Lesson 1: There is never enough time for projects:

Lesson 2: Time disappears quicker than you imagine – so set and manage expectations

Lesson 3: Don’t procrastinate.

Lesson 4: Read, review and question all workplans – are they feasible? What will happen if one element of the project is delayed?

Sticking to the project timeline is one of the biggest challenges of project management: it is also where good project management can have the most impact by ensuring through close attention to project activities and good reporting from consultants/partners. Following the revisions made in the inception period and the preparation of a detailed Project Implementation Plan there should be good awareness and ‘ownership’ of the time-line for the project by the PCU. This said, it is clear that problems will arise and it is the responsibility of the project management team to anticipate problems where possible, but more importantly, to acknowledge the existence of problems and to be quick in proposing appropriate (adaptive management) solutions. Clearly there are situations where delays in project implementation are outside the project’s control, but good risk analysis should at least be able to identify most situations where potential problems can and will arise.

Project managers will need to consider a range of time related issues within a GEF IW project including:

  • Project extensions – how, when and what is required?
  • Revisions to workplan – how, when and what approval is required?
  • Dealing with late delivery (or sub-standard) delivery of activities;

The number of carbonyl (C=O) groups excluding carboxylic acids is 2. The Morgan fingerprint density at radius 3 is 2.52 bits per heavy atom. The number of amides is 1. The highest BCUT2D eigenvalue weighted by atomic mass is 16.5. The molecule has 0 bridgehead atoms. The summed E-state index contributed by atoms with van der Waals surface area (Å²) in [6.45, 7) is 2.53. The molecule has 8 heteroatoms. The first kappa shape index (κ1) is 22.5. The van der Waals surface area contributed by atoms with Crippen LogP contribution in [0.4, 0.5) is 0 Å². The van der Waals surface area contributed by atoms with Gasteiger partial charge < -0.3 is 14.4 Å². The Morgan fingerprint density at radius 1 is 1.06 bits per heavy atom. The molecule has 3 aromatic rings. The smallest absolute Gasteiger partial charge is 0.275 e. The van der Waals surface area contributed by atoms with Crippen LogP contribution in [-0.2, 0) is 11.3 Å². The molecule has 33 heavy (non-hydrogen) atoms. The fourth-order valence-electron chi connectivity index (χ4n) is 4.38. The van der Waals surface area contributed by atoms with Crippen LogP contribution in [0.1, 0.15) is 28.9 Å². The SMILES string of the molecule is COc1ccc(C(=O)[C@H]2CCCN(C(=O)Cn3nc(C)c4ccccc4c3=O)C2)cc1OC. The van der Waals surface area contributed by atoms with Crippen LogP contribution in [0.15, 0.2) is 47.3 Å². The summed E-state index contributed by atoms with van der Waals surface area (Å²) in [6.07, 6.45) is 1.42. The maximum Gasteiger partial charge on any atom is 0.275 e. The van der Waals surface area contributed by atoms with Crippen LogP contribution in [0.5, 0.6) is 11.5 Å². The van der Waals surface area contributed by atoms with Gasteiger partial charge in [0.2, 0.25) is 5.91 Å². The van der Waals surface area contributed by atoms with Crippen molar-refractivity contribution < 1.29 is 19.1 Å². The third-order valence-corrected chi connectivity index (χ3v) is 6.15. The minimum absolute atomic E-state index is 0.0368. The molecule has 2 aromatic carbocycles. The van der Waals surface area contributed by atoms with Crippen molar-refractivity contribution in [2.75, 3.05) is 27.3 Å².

• Force majour
  • Conflict resolution

In all cases project management units should refer to the GEF Agencies and be aware of the terms and conditions of contracts issues by these organisations to consultants/companies.


This is obvious, but still a challenge to many projects, particularly: insufficient funds, currency fluctuations and tracking resources (including co-financing) are some of the issues to be addressed. The PCU needs to be able to:

  • Track project spend (the use of shadow budgets)
  • Ensuring that the whole project team understands budget and their responsibilities to deliver expected work programme
  • Develop a close relationship with the GEF executing agency on financial management
  • Attract additional co-finance (ensuring all the GEF agencies and other donors are aware to eliminate double counting etc.)
  • Tracking co-finance / reporting co-finance
  • Attract private sector and NGO inputs
  • Be flexible with regards to changes to budgets and to understand what approval is needed (guided by the responsible GEF Agency)


The GEF, the GEF Agencies, co-financers, and stakeholders all need to understand how the resources are being utilised and what the results of the work are. Projects co-ordination units are (inevitably) very familiar with their outputs, success stories etc. but we all need to become more proactive at ‘selling’ the achievements of the Project. The PCU will need to develop approaches to ensuring:

  • The project achieves the expected outputs which deliver the planned outcomes.
  • Results also matter to the GEF and the GEF agencies. It is essential that projects communicate their successes in clear, concise way
  • It is important to continuously identify ‘results’, especially those that convey meaning against project indicators (P, SR or SE&E) and that these ‘successes’ are reported to key stakeholders
  • Reporting through Experience Notes etc.
  • Developing approaches to show that the project has ‘made a difference’;


All projects come to an end – hopefully on time, budget and having delivered the expected results. Important that the ‘end’ is planned as well as the rest of the project so there is an effective hand-over of results, documents, etc. as part of a sustainability or ‘Exit’ plan. The key activities associated with ending the project includes:

  • Finalising reports (technical, progress and financial),
  • Overall project completion reports
  • Identifying follow-on actions,
  • Summarising replication potential and how project actions can be sustained in the region.
  • It is important to establish how to keep project staff until the final report is ready. Too often key staff start to leave when the project nears completion – which is completely understandable.